PITTSBURGH (KDKA) — Today is June 19th, often referred to as “Juneteenth” or Emancipation Day.
It was on this day in 1865, following the Civil War, that slaves in the United States were freed.
When the Civil War ended and slaves were freed, U.S. Congress created “The Freedmen’s Bureau.”
The purpose was to help and support the newly-freed slaves transition into daily life.
From 1865 to 1872, the bureau opened schools, managed hospitals, performed marriages and supplied food and clothing – among other things.
Ron Paul, with The Church of Jesus Christ of Latter-day Saints, says, “In the process this organization gathered priceless handwritten personal information on potentially four million African-Americans.”
For decades, those records were mostly inaccessible to the general public.
Now – 150 years to the day later – the descendants of millions of those freed men and women have just been given an invaluable tool to help them trace their roots.
The genealogy organization “Family Search” has announced the digital release of those records.
They’ve scanned more than 1,800 rolls of microfilm and now have 1.5 million images online for people to search.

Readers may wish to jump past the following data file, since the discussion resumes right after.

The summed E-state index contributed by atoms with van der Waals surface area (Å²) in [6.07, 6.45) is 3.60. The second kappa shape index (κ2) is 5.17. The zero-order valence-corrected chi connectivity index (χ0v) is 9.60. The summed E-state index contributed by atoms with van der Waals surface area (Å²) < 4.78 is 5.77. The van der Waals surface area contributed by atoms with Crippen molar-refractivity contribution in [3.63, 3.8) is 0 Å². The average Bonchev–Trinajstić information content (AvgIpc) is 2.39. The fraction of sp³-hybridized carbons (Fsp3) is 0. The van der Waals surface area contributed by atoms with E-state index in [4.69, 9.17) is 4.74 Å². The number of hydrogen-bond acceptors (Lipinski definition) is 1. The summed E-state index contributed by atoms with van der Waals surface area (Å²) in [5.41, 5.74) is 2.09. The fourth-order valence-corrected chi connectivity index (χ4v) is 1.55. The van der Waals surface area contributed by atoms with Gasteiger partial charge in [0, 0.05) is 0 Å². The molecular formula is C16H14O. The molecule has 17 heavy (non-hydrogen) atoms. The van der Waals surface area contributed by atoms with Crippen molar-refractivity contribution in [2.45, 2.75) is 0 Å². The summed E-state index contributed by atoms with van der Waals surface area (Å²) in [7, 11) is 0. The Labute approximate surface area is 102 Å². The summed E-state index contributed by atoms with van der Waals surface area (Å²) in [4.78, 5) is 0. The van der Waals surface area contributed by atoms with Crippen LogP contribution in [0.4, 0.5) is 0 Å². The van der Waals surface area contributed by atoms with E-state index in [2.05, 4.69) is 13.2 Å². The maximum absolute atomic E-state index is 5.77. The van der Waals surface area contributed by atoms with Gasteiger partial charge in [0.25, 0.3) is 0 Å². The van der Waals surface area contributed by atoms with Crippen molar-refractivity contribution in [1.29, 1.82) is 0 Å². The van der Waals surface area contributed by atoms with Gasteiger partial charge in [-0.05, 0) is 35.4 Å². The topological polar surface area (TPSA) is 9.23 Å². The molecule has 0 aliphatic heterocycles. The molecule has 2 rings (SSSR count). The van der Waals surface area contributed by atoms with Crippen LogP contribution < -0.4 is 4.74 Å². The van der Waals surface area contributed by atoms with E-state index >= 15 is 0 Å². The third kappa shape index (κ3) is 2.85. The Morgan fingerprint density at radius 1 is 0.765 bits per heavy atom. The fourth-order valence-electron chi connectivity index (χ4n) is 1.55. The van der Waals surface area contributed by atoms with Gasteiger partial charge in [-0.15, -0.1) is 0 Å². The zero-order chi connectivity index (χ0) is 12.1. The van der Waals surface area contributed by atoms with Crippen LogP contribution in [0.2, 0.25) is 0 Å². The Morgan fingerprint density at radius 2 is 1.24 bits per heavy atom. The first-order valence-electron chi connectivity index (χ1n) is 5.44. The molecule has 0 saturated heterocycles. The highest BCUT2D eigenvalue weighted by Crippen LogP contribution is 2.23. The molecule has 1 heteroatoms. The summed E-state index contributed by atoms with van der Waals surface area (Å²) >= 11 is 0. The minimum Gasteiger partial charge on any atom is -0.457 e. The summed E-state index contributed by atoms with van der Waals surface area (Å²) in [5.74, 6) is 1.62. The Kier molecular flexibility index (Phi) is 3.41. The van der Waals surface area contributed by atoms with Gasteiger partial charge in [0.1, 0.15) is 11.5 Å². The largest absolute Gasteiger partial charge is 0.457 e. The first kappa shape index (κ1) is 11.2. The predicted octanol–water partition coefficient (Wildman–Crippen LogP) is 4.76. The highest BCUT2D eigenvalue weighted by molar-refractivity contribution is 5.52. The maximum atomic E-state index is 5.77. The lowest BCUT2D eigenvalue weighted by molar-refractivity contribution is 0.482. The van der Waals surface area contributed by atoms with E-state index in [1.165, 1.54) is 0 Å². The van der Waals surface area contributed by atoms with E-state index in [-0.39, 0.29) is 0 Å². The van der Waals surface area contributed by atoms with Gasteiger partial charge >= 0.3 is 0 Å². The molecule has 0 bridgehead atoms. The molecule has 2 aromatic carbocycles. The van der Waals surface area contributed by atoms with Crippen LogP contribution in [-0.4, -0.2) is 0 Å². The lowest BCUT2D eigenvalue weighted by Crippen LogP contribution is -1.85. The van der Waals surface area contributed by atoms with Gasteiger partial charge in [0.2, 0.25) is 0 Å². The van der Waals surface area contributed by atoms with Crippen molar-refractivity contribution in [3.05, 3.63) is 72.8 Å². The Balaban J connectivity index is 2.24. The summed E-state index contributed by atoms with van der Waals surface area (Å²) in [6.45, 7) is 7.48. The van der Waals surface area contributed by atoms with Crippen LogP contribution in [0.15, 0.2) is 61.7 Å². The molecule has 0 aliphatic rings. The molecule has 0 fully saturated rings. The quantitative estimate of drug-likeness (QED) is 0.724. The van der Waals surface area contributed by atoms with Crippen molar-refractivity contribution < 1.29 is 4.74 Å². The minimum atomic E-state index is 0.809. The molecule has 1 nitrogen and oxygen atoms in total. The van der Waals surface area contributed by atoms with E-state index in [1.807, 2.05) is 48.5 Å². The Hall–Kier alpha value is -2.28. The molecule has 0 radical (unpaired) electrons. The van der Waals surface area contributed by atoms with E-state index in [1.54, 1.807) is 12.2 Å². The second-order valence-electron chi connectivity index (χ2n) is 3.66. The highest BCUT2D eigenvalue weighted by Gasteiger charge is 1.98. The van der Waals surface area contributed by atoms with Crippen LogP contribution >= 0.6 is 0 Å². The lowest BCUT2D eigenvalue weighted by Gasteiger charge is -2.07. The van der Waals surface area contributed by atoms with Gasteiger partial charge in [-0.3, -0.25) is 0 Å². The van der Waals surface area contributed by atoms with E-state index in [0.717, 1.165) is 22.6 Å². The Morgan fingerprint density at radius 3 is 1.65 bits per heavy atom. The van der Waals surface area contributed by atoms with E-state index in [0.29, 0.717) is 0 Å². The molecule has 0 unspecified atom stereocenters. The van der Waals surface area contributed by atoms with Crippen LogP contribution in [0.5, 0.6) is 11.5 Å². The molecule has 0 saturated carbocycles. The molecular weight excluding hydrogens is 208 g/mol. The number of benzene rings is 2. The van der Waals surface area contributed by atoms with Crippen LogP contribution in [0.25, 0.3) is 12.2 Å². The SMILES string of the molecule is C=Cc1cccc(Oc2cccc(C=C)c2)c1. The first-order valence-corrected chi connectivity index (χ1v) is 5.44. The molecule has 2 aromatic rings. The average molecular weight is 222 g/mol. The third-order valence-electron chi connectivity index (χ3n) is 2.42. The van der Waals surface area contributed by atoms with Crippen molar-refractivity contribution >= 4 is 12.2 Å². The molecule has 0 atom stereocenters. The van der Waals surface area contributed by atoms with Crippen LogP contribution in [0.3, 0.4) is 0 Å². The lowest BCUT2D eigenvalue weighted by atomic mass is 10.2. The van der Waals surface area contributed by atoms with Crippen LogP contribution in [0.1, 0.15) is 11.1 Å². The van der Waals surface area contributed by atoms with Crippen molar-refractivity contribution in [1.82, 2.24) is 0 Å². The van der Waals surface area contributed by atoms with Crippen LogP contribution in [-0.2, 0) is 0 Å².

“The extracting of approximately four million names from these records could have the potential impact of 20-30 million more living descendants to gather information about their ancestry,” says Paul.
“Family Search” is indexing the entire collection of records from “The Freedmen’s Bureau.”
Right now, only a portion has been done.
But, by next year with the help of volunteers, they hope to have all of the records online.
Samuel Black, with Heinz History Center, says, “This really adds to our program. We’re already working with the African-American Genealogical Society and other agencies interested in history and specifically African-American history.”
When the project is done, it’s expected that this will be the most extensive source for researching the African-American experience immediately after the Civil War and during the Reconstruction Era and also for ancestors of those pioneers to finally have a clearer picture of their family’s history.
Paul says, “We will begin to hear their stories and share in their struggles. The voices of these ancestors will now have their stories told.”
“Family Search” needs thousands of volunteers to help make “The Freedmen’s Bureau” records searchable online.